The costs are also kept low by using some of the spare capacity kept to replace NAND memory cells that wear out after repeated writes as part of the total rated capacity, Nunes said. The 3Par 7450 also includes spare flash drives, he said.

"We realized we were double-sparing capacity," he said. So we developed an adaptive sparing technology to increase the capacity of the drives with no decrease in capabilities. In fact, we're offering a five-year warranty on the drives."

HP is also guaranteeing six nines, or 99.9999 percent, availability of the new 3Par 7450 arrays, Nunes said.

Baldwin said he sees no concerns about the lower-cost cMLC NAND flash technology in the 7450's new SSDs.

"When flash storage was first introduced, there was a lot of concern about duty cycles and life cycles," he said. "It's different today. This new release comes with a five-year warranty and six-nines of availability. That says HP is standing behind the product. This is why HP often is not the first to market with a new technology. The company spends a lot of time vetting the solutions in the lab."

NEXT: Channel, Software Enhancements For 3Par 7450


Shannah Thompson, director of channels and SMB for HP storage worldwide, told CRN that the company is pouring a lot of resources into helping the company's channel partners succeed with the new 3Par 7450.

This includes offering partners an incremental 5 percent discount when selling the new 3Par 7450, pre-sales and sales training at no cost, and the opportunity to purchase a two-node demo unit with eight 400-GB SSDs, for just over $20,000, Thompson said.

HP Monday also enhanced its backup, recovery and archiving solutions with the HP StoreOnce Federated Catalyst, a new solution the company said significantly cuts management overhead by combining all backup and archiving devices into a single pool of up to 17 Petabytes of space, all managed with a single window.

The goal, Nunes said, is to provide automation to cut the amount of time backup administrators spend on data protection and archiving and let them spend their time on more productive tasks.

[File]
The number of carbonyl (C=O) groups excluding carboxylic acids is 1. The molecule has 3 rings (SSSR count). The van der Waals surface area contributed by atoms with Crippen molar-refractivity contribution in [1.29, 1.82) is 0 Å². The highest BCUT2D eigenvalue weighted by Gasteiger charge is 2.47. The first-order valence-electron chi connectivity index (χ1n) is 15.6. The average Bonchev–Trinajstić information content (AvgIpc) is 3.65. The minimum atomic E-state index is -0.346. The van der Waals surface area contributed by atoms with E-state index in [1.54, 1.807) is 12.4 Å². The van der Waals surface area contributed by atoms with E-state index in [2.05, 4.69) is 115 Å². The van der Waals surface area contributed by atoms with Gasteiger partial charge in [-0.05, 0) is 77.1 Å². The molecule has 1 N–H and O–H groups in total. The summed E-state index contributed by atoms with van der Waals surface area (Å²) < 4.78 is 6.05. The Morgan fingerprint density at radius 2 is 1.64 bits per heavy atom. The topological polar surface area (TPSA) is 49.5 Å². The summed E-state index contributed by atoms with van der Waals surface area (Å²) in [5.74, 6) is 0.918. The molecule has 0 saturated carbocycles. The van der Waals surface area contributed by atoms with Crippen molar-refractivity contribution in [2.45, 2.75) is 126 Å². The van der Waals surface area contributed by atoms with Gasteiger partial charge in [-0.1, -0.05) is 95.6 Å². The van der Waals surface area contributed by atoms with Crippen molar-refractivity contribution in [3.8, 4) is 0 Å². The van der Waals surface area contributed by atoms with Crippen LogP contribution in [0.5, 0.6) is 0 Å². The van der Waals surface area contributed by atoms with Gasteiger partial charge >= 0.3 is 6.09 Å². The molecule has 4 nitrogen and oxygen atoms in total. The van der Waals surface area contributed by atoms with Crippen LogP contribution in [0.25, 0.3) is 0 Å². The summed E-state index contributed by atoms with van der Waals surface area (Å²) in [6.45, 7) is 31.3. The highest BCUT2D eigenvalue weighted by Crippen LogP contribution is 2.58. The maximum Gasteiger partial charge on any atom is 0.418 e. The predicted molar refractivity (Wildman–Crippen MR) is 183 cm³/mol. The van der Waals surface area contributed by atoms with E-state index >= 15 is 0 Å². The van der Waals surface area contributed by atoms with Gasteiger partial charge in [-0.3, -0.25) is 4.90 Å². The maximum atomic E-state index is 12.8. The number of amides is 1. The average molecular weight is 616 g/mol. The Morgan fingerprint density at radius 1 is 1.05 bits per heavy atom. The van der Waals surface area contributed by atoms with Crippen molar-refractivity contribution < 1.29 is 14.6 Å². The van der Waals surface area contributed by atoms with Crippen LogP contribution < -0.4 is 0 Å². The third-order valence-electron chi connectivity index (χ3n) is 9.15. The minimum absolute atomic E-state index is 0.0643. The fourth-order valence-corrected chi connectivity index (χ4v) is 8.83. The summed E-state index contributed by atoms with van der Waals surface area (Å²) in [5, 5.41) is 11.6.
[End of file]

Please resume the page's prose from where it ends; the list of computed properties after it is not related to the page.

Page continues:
"As customers move from single nodes to appliances for backups, they are getting more nodes and data stores to manage," he said. "To move beyond this, the HP StoreOnce Federated Catalyst creates a shared, flexible backup pool. So instead of dealing with redundant backup pools, all the backups are handled automatically."

The biggest winners are the backup administrators, Nunes said. "These people have to apply 'human middleware' to backups," he said. "Now they can do it automatically."

The HP StoreOnce Federated Catalyst is being introduced first with the HP StoreOnce 6500 backup appliance, with the StoreOnce 6200 getting the capability soon, followed by other devices.

The HP 3Par 7450 is slated to be available with the new SSDs starting in July, with the new software expected to be available in September, Nunes said.

The new HP StoreOnce Federated Catalyst software is slated to be available starting in July with a list price of $37,500 per pair of StoreOnce 6500 controllers, he said.

PUBLISHED JUNE 9, 2014

Joseph F. Kovar

Joseph F. Kovar is a senior editor and reporter for the storage and the non-tech-focused channel beats for CRN. He keeps readers abreast of the latest issues related to such areas as data life-cycle, business continuity and disaster recovery, and data centers, along with related services and software, while highlighting some of the key trends that impact the IT channel overall. He can be reached at jkovar@thechannelcompany.com.